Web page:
Pre-vacation home preparations can protect you in case of burglary or disaster

Crawford Frazer

A white-sand Caribbean beach, snow-draped Colorado mountains, a jaunt through Europe -- it all sounds fantastic. There's just one concern -- who's watching your house while you're on vacation? Here are some tips for making your home less vulnerable so that you won't have to file a home insurance claim when you return.

Higher risk

Without someone tending to the house, everyday risks suddenly become a lot more worrisome, according to the National Association of Insurance Commissioners.

  • Break-ins. A full mailbox. An unkempt lawn. No lights turned on when night falls. These are just a few of the signs that tempt burglars.
  • No emergency response. Something like an electrical fire will cause much more damage if no one notices and calls 911.
  • Liability issues. Who knows what may happen while you're away? Neighborhood kids might get hurt on your property, which creates a property liability problem for you. Things like swimming pools are known as attractive nuisances -- if a child is hurt or killed while swimming in your pool (even when you're thousands of miles away), you and your home insurance are liable.

Your home insurance policy may not cover you if you're away from the house for a certain number of days. If you're heading off for a couple months or more, you may need to purchase special vacant-home insurance.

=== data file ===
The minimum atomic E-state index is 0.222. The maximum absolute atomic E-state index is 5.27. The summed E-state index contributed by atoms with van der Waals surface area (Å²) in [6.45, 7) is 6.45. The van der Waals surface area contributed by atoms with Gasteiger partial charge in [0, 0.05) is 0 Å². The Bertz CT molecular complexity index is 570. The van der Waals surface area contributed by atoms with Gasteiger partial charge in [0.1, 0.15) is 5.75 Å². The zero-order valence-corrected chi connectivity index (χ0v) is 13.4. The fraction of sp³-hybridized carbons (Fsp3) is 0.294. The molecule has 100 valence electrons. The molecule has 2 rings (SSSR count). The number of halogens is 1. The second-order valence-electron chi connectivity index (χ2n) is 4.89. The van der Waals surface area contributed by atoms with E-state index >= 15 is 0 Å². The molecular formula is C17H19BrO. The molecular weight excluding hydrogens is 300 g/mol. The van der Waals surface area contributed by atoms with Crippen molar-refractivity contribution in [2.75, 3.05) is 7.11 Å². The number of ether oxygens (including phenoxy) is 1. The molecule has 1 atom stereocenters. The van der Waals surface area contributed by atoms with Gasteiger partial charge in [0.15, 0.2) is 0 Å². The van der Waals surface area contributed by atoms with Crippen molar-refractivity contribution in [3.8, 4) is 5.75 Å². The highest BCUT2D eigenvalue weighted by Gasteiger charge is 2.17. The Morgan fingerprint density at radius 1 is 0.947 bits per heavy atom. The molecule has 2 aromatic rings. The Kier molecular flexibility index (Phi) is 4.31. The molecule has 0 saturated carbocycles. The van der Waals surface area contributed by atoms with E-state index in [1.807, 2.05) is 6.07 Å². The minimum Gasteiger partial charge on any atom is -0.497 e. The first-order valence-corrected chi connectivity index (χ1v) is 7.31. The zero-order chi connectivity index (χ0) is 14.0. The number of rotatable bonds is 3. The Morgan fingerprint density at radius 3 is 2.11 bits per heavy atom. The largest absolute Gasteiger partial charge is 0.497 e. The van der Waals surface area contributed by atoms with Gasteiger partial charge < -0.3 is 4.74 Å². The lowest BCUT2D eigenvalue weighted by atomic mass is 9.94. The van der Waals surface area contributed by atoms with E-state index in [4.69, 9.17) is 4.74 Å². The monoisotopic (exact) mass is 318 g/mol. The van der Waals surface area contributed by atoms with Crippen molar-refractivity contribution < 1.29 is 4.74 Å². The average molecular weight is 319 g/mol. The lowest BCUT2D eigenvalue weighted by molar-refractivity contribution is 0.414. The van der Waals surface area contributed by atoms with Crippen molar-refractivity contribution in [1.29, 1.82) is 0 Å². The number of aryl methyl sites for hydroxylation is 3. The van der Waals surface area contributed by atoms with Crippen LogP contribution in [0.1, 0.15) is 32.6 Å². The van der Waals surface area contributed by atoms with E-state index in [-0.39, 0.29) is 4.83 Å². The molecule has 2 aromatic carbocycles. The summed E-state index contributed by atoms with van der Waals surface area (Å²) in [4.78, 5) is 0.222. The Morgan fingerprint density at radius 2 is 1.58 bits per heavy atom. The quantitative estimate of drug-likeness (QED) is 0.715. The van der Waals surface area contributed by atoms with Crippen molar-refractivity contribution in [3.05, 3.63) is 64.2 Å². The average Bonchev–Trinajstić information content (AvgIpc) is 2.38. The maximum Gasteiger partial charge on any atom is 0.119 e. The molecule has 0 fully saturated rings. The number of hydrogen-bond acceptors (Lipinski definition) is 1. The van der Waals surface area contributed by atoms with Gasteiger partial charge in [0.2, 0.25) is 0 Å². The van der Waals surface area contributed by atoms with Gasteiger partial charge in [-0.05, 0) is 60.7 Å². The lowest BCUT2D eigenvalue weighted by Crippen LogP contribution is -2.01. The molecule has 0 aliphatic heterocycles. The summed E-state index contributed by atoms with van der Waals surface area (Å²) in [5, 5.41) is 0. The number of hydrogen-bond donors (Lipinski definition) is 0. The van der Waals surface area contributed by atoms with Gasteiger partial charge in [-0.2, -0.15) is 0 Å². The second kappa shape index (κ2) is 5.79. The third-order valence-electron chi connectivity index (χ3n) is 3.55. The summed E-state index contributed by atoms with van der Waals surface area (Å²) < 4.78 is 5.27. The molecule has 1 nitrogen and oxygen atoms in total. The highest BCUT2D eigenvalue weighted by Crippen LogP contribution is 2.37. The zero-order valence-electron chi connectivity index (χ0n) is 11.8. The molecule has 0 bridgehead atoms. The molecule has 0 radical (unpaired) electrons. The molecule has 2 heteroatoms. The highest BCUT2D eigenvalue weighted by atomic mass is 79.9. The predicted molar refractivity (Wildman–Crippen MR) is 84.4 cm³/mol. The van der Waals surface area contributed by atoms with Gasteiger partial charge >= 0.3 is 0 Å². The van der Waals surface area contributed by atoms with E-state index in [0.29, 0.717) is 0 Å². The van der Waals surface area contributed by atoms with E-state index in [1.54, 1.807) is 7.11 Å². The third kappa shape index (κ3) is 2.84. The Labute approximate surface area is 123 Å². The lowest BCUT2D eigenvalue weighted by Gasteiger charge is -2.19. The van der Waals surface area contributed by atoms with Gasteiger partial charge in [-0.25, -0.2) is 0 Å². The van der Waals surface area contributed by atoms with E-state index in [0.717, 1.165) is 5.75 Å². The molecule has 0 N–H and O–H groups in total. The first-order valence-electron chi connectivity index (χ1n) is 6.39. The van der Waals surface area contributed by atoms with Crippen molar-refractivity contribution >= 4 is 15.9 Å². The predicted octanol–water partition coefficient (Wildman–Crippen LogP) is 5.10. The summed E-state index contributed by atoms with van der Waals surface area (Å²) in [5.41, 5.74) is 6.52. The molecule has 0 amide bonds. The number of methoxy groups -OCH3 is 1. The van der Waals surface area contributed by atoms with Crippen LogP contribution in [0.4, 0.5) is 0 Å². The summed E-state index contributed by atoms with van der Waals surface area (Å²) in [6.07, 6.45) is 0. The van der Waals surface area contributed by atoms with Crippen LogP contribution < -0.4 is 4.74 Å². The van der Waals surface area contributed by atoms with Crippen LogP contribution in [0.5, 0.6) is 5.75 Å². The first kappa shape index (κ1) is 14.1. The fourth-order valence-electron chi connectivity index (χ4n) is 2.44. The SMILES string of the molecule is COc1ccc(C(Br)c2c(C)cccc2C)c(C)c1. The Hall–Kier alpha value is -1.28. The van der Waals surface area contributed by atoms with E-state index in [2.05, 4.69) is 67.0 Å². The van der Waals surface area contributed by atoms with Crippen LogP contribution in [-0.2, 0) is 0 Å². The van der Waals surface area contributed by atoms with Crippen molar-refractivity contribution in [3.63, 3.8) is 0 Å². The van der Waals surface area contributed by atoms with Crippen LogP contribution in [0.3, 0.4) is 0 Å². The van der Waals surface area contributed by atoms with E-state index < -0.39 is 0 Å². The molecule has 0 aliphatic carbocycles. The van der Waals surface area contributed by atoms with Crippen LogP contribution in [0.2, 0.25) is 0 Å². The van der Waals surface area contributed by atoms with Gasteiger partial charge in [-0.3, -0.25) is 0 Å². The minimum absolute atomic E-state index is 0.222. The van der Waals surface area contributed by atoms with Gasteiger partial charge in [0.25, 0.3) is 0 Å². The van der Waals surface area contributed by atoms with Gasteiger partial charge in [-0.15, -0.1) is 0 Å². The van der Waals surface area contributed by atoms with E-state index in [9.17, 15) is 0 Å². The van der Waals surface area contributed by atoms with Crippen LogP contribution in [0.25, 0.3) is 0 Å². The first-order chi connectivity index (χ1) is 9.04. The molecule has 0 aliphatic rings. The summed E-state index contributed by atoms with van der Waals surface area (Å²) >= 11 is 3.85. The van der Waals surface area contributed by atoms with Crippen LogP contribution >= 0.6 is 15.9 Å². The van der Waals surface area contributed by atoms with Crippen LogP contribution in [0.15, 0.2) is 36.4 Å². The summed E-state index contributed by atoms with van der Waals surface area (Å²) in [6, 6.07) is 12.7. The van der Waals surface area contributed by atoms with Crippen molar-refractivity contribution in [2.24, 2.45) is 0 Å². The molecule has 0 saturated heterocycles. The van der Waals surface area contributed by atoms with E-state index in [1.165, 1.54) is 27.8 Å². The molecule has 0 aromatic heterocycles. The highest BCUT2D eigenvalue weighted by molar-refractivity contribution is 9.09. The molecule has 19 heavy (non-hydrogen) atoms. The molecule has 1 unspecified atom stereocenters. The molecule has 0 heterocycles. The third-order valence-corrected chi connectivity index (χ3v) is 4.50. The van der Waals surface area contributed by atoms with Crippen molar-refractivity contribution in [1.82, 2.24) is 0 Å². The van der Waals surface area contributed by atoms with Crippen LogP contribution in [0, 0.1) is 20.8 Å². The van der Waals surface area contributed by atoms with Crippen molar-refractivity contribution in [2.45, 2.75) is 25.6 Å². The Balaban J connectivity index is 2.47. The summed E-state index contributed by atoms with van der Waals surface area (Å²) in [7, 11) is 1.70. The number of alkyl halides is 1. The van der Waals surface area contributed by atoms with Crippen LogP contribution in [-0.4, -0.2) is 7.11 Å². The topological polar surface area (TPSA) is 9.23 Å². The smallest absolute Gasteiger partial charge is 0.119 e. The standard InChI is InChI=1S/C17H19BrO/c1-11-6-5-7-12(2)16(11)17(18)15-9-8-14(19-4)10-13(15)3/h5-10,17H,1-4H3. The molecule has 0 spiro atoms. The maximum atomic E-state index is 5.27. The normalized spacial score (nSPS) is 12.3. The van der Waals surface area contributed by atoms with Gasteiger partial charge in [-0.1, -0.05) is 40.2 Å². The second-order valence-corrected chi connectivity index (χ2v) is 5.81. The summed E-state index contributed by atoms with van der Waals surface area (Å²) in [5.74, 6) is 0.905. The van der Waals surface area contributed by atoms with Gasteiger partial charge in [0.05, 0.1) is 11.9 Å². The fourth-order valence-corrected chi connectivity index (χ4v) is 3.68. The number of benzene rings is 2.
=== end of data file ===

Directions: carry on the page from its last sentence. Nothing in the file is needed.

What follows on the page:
Smart precautions

Now that you know what could happen while you're gone, here are some tips for preventing the worst:

  • Adjust the thermostat. You don't want to waste money on utilities while you're gone -- but you don't want pipes to freeze or heat to damage your belongings either. Armed Forces Insurance recommends setting the temperature at no lower than 55 degrees in cold climates and no higher than 85 degrees in warm climates.
  • Protect your pipes.If you'll be gone for a long time, the safest thing to do is to shut off your water and drain the water lines, according to Armed Forces Insurance. If you choose not to do this, at least make sure to insulate the pipes (especially those next to outside walls) and turn off water to individual appliances. Ask for a plumber's assistance if you're unsure of what to do.
  • Prepare for high wind and rain. This is especially important for places where storms are common. The Insurance Institute for Business and Home Safety (IBHS) recommends securing all windows and doors, moving furniture away from windows and trimming overhanging branches.
  • Prepare for lightning, too.Unplug all appliances to prevent damage from power surges.
  • Make your house look occupied. Some good ways to dissuade burglars include suspending your mail and newspaper delivery and setting up timers so that your lights turn on and off at different times. IBHS recommends installing tapered deadbolt locks on entry doors, hiring someone to maintain the lawn or shovel snow and informing neighbors how long you'll be gone.
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